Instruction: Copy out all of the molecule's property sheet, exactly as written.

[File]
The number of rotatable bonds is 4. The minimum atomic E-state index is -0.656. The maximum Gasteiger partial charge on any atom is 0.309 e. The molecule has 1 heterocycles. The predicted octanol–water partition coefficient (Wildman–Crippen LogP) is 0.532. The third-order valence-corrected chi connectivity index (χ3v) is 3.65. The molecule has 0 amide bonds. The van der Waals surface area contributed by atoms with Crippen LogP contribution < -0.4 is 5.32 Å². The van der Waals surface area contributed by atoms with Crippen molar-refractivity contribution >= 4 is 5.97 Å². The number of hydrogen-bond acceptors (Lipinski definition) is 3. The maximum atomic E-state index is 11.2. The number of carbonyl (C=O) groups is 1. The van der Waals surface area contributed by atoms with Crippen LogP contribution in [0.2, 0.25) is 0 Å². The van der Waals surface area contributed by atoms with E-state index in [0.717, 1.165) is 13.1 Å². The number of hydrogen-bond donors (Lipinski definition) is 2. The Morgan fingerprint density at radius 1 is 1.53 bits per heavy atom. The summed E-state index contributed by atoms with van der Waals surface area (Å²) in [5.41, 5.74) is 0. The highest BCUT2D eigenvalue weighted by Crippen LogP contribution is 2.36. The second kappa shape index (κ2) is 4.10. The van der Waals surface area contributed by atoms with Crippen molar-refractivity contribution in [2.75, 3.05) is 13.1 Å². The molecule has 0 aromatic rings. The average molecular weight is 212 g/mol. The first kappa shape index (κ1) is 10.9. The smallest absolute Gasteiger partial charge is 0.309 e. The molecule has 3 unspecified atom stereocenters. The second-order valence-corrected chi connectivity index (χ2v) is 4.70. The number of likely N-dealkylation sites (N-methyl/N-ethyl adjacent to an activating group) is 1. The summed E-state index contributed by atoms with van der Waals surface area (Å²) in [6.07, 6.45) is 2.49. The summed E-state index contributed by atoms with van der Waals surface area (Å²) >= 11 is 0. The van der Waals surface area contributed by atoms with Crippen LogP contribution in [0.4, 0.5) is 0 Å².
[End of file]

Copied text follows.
The number of rotatable bonds is 4. The minimum atomic E-state index is -0.656. The maximum Gasteiger partial charge on any atom is 0.309 e. The molecule has 1 heterocycles. The predicted octanol–water partition coefficient (Wildman–Crippen LogP) is 0.532. The third-order valence-corrected chi connectivity index (χ3v) is 3.65. The molecule has 0 amide bonds. The van der Waals surface area contributed by atoms with Crippen LogP contribution < -0.4 is 5.32 Å². The van der Waals surface area contributed by atoms with Crippen molar-refractivity contribution >= 4 is 5.97 Å². The number of hydrogen-bond acceptors (Lipinski definition) is 3. The maximum atomic E-state index is 11.2. The number of carbonyl (C=O) groups is 1. The van der Waals surface area contributed by atoms with Crippen LogP contribution in [0.2, 0.25) is 0 Å². The van der Waals surface area contributed by atoms with E-state index in [0.717, 1.165) is 13.1 Å². The number of hydrogen-bond donors (Lipinski definition) is 2. The Morgan fingerprint density at radius 1 is 1.53 bits per heavy atom. The summed E-state index contributed by atoms with van der Waals surface area (Å²) in [5.41, 5.74) is 0. The highest BCUT2D eigenvalue weighted by Crippen LogP contribution is 2.36. The second kappa shape index (κ2) is 4.10. The van der Waals surface area contributed by atoms with Crippen molar-refractivity contribution in [2.75, 3.05) is 13.1 Å². The molecule has 0 aromatic rings. The average molecular weight is 212 g/mol. The first kappa shape index (κ1) is 10.9. The smallest absolute Gasteiger partial charge is 0.309 e. The molecule has 3 unspecified atom stereocenters. The second-order valence-corrected chi connectivity index (χ2v) is 4.70. The number of likely N-dealkylation sites (N-methyl/N-ethyl adjacent to an activating group) is 1. The summed E-state index contributed by atoms with van der Waals surface area (Å²) in [6.07, 6.45) is 2.49. The summed E-state index contributed by atoms with van der Waals surface area (Å²) >= 11 is 0. The van der Waals surface area contributed by atoms with Crippen LogP contribution in [0.4, 0.5) is 0 Å².